One day I ran into Blue, another guy about my age. That was his street name. We’d met and then kept running into each other, sometimes in weird ways, like me taking my sig other out on a date to a fancy restaurant and Blue sitting in the park sipping out of a brown paper bag. We’d always talk for awhile. I told him the study money story. He said, “You do what you can, like the lottery, one chance in a million is better than no chance at all.”
There are many more stories to tell about how Baltimore touched me and taught me. Fred, James and Blue were black. So was the Mayor, most of my colleagues, most of the people I interviewed, and most of the drug scenes I visited. Thanks to them I learned more about Black America than I’d ever suspected there was to know. The irony was, I wasn’t doing anything like what we used to call “street ethnography” back in the 1960s and 70s. I was just working in a diffuse way, mostly on past events, in a new world I’d never lived in before. It had some drugs in it, but it also had a history and way of looking at things that I had known existed but knew almost nothing about.
I was in California tending to a dying elder when 9/11 happened, a few years after the NIDA project started. When I got back to Baltimore I ran into a guy I didn’t really know, but we recognized each other by sight. “Where you been?” he asked me. I told him and then mentioned how terrible 9/11 had been. “Yeah,” he said, “ Welcome to my world.” By then I felt like I knew exactly what he meant, a semiotic hurricane washing over me along with those few words.
The recent killings of black men by police make me feel like the country is running backwards through time and kicking institutions into rubble along the way. With Baltimore it turned personal, almost like the loss of an elder who’d given you much of what you became later. With the riots and the fires, terrible as they were—I kept thinking of James Baldwin’s book, The Fire Next Time—I felt sad but hopeful. “A riot is the language of the unheard,” said Martin Luther King, a quote that fit the moment pretty well.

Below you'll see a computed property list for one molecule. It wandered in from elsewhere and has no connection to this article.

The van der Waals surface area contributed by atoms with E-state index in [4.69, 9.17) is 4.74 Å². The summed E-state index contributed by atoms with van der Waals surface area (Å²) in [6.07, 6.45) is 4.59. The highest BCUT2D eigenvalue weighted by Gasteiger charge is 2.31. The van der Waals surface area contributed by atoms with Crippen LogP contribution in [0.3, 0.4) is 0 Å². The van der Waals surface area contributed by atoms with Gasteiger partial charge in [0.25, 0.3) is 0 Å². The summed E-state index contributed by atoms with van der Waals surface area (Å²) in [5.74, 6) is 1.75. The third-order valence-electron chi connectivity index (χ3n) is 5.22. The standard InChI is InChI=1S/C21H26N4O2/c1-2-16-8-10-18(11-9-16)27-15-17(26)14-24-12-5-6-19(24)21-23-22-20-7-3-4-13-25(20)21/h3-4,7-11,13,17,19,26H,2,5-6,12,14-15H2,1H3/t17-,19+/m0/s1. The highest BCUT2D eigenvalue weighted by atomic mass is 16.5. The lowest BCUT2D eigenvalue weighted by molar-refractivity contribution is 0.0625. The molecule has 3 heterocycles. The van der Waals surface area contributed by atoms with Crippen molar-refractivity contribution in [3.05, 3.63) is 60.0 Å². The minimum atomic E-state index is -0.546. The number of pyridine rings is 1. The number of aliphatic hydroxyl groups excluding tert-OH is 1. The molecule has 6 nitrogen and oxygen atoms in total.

So when State’s Attorney for Baltimore City Marilyn Mosby walked to the microphone on May Day and announced the charges against the police officers, it was a sign that maybe the language had been understood. Maybe the fire had cleared the way for a path better than the one of long periods of frustration and anger interspersed with brief moments of destruction.
We did good work in Baltimore with the NIDA grant, me and my colleagues and friends and subjects, those categories usually overlapping in any number of ways The most useful thing was that story of crack that we were after with the oral histories. It was used later along with a lot of other resources to change the discriminatory laws against crack as opposed to powder cocaine, a drug insider story too long to tell here.
But the little that the project gave was nothing compared to what I received. A teacher like Baltimore deserves a lot more respect. Maybe, just maybe, the tragedies of recent weeks will bend the city’s history in a direction where they begin to receive it.